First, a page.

Job satisfaction is critical to employers and workers. Employers receive better performance from satisfied employees. Satisfied workers are happier, less stressed and likely to remain on the job. In his 1988 "Journal of Business and Psychology" publication "How job dissatisfaction leads to employee turnover," Thomas W. Lee points out that employees unhappy in their job follow a sequential thinking pattern that ultimately leads them to quit. Certain careers typically offer greater job satisfaction for workers.
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Not surprisingly, Amelia Gray starts her MSN Careers "Top 10 careers for happy workers" with clergy. Gray cites a 2007 University of Chicago report in stating that about 87 per cent of cross-denominational clergy report being happy with their job. Clergy perform work related to what they believe is a higher calling, or purpose in life. Their genuine pursuit of this purpose and the performance of their work on a daily basis drives high intrinsic rewards.
Andrew Strieber of Career Cast, along with Gray, rank physical therapists as the second most satisfied workers. In his article "Whistling while you work: The 10 most satisfying careers you can find," Strieber points out that physical therapists assist others with treatment to improve function with injury or disease. The helpful nature of the work, moderate stress, a reasonable work week (37.5 hours per week), and decent pay -- £21,338 to £27,901 yearly salary -- contribute to the satisfaction of a career in physiotherapy.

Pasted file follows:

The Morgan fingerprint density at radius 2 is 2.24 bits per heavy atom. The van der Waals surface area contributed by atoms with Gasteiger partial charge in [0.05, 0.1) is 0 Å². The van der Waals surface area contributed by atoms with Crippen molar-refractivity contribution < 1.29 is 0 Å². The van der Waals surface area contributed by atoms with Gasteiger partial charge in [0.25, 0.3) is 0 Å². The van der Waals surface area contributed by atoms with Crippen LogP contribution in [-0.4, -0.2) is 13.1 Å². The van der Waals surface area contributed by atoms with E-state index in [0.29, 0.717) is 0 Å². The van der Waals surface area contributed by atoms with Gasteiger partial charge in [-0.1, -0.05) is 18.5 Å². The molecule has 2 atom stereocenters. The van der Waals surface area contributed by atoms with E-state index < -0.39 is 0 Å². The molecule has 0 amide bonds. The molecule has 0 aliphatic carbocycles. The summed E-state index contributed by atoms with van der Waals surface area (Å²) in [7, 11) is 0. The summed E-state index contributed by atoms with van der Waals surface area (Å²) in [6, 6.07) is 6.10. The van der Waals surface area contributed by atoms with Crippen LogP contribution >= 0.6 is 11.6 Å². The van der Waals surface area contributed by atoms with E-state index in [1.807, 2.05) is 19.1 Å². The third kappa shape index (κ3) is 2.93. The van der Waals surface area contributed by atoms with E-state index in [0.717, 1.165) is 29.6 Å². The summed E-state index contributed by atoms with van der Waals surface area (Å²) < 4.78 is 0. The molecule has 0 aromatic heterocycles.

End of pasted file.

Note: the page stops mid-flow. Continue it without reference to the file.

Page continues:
Gray and Strieber also agree that teachers are among the most satisfied workers. Gray notes the University of Chicago study showed 69 per cent of teachers expressed job satisfaction. Teaching pay is modest with an average of just more than £34,450 per year. However, teachers are often considered some of the most influential people in the development of young people, outside of parents. Teachers that enter the profession with the goal of impacting lives often feel satisfied if they achieve success in doing so.
Despite operating in what many would consider a high-stress environment, psychologists are included on both Gray and Strieber's satisfying job lists. The University of Chicago study showed a 67 per cent satisfaction rate for psychologists. Psychologists work as clinicians, counsellors and in schools and help patients with mental health conditions achieve rehabilitation through counselling and medicine. Average income is more than £32,000, but licensed psychologists must earn a doctoral degree to practice, according to Gray.
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